Using the Web's newsgroups and the special-interest forums ottered by commercial on-line services, amateur astronomers troin every naMon now talk to each other every day, New-comers can post questions about what to buy or how to get started in the hobby. FAQ (Frequently Asked Questions) files provide useful advice on equipment and astrophotography. The world has become one big virtual astronomy club.
But nothing can replace meeting fellow skywatchers face to face. Most large towns have astronomy clubs that host regular talks, courses, and star parties. A club can be an excellent source of advice and learning, and many clubs offer observing nights or courses for beginners.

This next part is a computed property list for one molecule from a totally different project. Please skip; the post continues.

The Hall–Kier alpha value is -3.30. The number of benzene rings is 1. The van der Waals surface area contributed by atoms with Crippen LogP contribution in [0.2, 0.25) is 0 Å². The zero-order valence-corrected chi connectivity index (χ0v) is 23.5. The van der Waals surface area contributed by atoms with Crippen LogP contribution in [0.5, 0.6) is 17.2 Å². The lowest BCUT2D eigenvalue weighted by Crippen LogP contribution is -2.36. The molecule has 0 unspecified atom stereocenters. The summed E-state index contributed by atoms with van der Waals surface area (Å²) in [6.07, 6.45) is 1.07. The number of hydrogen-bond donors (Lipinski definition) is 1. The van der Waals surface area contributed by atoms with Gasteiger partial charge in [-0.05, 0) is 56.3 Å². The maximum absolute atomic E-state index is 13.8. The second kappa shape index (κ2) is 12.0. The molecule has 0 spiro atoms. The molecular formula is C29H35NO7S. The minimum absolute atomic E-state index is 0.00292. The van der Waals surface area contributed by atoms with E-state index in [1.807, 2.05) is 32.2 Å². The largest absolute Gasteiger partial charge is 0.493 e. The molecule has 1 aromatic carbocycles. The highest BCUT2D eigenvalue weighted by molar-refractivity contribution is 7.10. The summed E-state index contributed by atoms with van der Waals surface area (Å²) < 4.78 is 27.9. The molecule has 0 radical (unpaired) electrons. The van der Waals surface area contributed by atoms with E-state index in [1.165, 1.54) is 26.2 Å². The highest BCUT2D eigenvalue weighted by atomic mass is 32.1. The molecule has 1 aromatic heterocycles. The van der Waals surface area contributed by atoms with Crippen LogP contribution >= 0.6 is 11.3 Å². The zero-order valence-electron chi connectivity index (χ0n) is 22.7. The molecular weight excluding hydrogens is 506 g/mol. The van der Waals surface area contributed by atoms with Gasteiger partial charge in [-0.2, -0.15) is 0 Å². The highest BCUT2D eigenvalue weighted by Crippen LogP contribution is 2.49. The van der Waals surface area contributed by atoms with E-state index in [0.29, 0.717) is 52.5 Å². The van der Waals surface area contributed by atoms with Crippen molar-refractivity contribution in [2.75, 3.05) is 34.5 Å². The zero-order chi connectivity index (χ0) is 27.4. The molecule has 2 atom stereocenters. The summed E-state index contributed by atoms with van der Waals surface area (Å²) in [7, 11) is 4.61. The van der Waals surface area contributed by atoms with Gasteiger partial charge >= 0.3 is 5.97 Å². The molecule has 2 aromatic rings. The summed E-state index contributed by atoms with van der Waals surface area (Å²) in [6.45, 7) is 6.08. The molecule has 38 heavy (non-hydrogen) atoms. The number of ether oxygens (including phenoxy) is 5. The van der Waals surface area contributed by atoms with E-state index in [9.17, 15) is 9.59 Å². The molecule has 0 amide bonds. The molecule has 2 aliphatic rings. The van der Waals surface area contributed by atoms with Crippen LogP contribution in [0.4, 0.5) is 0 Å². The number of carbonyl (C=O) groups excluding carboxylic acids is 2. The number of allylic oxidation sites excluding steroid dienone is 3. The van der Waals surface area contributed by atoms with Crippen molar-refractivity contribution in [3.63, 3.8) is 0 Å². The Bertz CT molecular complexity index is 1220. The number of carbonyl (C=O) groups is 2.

A favorite event is the local star party. Most clubs will host monthly observing sessions at their club site or observatory in the country. At these gatherings, a newcomer can look through a variety of instruments and talk to the owners about what they like and dislike about their telescopes. To contact your local club, call a nearby planetarium, nature or science center, college, or university. Chances are the club is affiliated with one of those. You could also check the Internet for lists of clubs in your area.
Once a year, most regions also host an enormous star party, usually at a park or campground with dark skies. These events attract hundreds of amateur astronomers, and for many, the annual star party becomes their main chance to escape light-polluted skies. Swap-tables become popular places to pick up bargains, and vendors often set up sales booths. Check astronomy magazines or their web sites for dates of major star parties coming up in your area.